Tuesday, September 25, 2007

Mostar Bridge Jumping

video

We took what Lonely Planet calls one of the Great European Rail Journeys through Bosnia into Herzegovina as we left Sarajevo at 7am and meandered to Mostar. It was a very old, small train with just two carriages and huge, reclining seats. Apart from a couple of other backpackers the train was full of fifty and sixty year old fishermen carrying their poles and gear and smoking profusely the entire way. The countryside was gorgeous, though complete with moments of looking at precarious viaducts and thinking, "Surely, we're not going to cross that" and then crossing it a minute later while climbing through the Bjelasnica Mountains.

Mostar is famous for its Old Bridge (Stari Most), which was completed in 1567. From Wikipedia: Charged under pain of death to construct a bridge of such unprecedented dimensions, the architect reportedly prepared for his own funeral on the day the scaffolding was finally removed from the completed structure. Certain associated technical issues remain a mystery: how the scaffolding was erected, how the stone, egg and flour was transported from one bank to the other, how the scaffolding remained sound during the long building period. The Stari Most is believed to have been the largest single span arch bridge in the world at the time it was built. As a result, this bridge can be classed among the greatest architectural works of its time.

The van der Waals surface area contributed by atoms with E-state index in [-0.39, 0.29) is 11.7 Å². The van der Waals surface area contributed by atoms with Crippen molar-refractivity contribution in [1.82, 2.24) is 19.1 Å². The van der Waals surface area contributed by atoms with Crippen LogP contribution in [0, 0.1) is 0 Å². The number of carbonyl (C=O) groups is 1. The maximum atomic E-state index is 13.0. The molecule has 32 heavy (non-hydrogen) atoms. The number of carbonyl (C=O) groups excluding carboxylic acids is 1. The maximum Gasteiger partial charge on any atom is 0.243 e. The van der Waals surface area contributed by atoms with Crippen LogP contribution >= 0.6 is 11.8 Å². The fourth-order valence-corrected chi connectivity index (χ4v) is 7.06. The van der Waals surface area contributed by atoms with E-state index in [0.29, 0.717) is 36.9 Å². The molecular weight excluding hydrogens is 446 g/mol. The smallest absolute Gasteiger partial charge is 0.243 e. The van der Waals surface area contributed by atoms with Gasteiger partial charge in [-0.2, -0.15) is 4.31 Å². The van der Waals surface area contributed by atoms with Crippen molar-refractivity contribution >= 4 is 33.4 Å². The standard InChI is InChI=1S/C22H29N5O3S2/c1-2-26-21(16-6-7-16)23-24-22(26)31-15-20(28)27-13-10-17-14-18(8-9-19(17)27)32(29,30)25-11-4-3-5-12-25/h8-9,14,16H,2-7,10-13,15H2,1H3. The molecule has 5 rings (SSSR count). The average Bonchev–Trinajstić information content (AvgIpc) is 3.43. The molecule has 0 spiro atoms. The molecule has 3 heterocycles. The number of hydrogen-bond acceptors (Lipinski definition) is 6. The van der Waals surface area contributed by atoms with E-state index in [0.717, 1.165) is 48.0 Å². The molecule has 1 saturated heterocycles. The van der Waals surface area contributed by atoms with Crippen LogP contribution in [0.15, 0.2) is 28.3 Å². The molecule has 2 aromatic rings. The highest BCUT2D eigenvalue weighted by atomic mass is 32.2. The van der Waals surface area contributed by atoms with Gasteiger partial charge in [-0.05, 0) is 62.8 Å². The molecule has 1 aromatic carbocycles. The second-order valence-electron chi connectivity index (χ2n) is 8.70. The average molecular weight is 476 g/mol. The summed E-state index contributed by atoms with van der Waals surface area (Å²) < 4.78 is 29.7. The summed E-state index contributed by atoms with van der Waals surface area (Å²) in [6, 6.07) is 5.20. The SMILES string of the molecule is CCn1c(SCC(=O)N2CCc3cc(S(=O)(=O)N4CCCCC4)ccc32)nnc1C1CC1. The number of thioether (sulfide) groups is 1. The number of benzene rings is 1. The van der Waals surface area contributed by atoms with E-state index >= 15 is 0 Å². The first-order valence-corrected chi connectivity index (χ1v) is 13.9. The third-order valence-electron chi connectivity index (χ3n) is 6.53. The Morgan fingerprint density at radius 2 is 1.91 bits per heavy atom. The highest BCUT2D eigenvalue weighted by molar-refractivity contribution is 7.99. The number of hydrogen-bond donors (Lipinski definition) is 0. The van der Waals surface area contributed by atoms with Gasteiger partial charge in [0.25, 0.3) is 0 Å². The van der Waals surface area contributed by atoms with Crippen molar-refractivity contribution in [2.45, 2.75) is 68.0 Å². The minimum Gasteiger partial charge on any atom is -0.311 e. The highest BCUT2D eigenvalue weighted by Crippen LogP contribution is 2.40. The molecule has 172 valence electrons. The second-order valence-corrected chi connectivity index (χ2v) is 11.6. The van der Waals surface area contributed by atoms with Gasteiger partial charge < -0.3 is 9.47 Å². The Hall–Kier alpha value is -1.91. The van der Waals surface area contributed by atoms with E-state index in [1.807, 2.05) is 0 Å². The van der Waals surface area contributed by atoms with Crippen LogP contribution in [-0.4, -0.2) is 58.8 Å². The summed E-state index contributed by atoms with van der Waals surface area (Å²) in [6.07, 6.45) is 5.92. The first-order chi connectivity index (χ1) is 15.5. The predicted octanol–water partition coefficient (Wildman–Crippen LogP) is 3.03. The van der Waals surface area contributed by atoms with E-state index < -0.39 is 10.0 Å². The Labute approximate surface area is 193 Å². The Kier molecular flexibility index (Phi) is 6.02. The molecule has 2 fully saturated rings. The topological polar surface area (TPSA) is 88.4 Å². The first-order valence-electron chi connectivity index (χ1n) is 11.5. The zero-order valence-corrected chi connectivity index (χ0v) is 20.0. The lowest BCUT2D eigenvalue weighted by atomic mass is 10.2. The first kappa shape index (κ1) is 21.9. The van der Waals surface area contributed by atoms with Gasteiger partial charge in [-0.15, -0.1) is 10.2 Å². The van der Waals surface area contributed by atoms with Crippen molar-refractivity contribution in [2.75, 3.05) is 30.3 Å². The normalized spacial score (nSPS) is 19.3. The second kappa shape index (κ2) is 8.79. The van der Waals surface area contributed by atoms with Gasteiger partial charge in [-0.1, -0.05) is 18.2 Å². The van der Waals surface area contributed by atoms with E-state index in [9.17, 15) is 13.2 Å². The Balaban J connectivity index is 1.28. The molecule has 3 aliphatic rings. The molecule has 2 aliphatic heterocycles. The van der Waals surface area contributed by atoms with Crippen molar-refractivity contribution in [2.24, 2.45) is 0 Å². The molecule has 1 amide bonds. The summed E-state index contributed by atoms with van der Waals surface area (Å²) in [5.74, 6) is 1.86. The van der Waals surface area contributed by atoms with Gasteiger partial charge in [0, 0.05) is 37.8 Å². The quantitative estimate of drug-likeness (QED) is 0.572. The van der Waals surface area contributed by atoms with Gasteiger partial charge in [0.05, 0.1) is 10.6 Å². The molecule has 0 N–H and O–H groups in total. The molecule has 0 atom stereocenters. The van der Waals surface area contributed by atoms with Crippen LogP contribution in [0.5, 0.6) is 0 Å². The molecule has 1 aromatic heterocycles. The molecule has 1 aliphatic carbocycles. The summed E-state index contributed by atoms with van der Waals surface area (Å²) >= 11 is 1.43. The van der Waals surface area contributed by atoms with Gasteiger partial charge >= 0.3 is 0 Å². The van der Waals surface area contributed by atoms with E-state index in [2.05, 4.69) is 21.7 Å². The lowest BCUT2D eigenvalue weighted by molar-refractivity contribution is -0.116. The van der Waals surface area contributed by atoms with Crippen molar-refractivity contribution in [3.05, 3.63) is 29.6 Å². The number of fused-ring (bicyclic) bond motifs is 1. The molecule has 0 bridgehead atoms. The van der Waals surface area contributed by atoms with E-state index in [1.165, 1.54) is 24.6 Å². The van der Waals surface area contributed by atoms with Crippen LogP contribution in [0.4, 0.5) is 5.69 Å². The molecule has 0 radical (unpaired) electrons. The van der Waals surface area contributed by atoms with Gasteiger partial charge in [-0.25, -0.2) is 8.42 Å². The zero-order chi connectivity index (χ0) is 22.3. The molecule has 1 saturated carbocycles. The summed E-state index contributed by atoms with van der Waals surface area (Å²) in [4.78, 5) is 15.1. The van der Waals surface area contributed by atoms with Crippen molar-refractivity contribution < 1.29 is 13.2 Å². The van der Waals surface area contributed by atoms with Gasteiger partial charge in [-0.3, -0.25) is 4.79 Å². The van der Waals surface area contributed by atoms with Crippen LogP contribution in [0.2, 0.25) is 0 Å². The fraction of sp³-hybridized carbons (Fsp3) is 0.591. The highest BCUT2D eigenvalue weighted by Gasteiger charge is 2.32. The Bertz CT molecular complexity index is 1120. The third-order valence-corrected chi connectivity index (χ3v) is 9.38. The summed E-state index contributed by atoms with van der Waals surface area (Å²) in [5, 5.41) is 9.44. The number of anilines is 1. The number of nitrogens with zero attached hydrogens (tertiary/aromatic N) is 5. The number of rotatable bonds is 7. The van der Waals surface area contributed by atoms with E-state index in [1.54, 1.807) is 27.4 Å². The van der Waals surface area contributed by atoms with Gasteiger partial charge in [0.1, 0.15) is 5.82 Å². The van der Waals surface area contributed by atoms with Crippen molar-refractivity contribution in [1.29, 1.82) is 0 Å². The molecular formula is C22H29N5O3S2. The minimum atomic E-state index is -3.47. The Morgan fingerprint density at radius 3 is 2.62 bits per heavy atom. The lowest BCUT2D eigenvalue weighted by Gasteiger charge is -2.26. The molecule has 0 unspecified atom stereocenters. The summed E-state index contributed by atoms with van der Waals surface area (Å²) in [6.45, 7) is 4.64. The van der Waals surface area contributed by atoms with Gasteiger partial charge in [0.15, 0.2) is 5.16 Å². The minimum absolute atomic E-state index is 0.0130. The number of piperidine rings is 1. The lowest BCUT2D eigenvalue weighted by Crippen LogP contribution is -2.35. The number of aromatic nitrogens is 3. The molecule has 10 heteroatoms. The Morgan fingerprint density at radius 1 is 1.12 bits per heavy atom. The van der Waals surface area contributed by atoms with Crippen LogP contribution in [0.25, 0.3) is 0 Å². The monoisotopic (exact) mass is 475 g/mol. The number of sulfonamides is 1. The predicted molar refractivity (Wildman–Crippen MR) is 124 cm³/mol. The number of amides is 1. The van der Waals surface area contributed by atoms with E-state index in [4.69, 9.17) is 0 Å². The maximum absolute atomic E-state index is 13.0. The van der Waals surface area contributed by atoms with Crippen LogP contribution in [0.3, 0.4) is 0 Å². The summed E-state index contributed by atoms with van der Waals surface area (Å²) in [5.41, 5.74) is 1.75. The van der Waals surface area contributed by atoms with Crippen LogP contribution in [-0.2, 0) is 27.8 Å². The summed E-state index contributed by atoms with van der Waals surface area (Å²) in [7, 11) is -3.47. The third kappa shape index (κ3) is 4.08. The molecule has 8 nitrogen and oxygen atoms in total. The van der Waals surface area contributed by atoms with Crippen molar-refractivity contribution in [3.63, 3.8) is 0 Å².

Then in 1993 the Croat Nationalist Forces destroyed the bridge during the Balkan War. Much of Mostar was destroyed and remains evident with various warnings posted around the town. The bridge was painstakingly rebuilt over the next decade and re-opened as a UNESCO World Heritage Site. It certainly was something to behold and both sides of the Neretva are dotted with restaurants and cafes so we spent almost our entire time in Mostar staring at the bridge. Young men amuse the tourists (and line their pockets) by jumping into the river below. It was quite a production to watch. First, one jumper stands on the bridge clapping his hands and looking like he is about to dive off. As a crowd gathers, he then climbs down and approaches everyone for money. When enough is collected, he makes way for the real jumper who has been standing to the side, pouring huge bottles of cold water over his body so as to ease the shock of the river water when he jumps. Then jumper #2 gets up on the bridge and leaps off it. See the video I took for a quick example.

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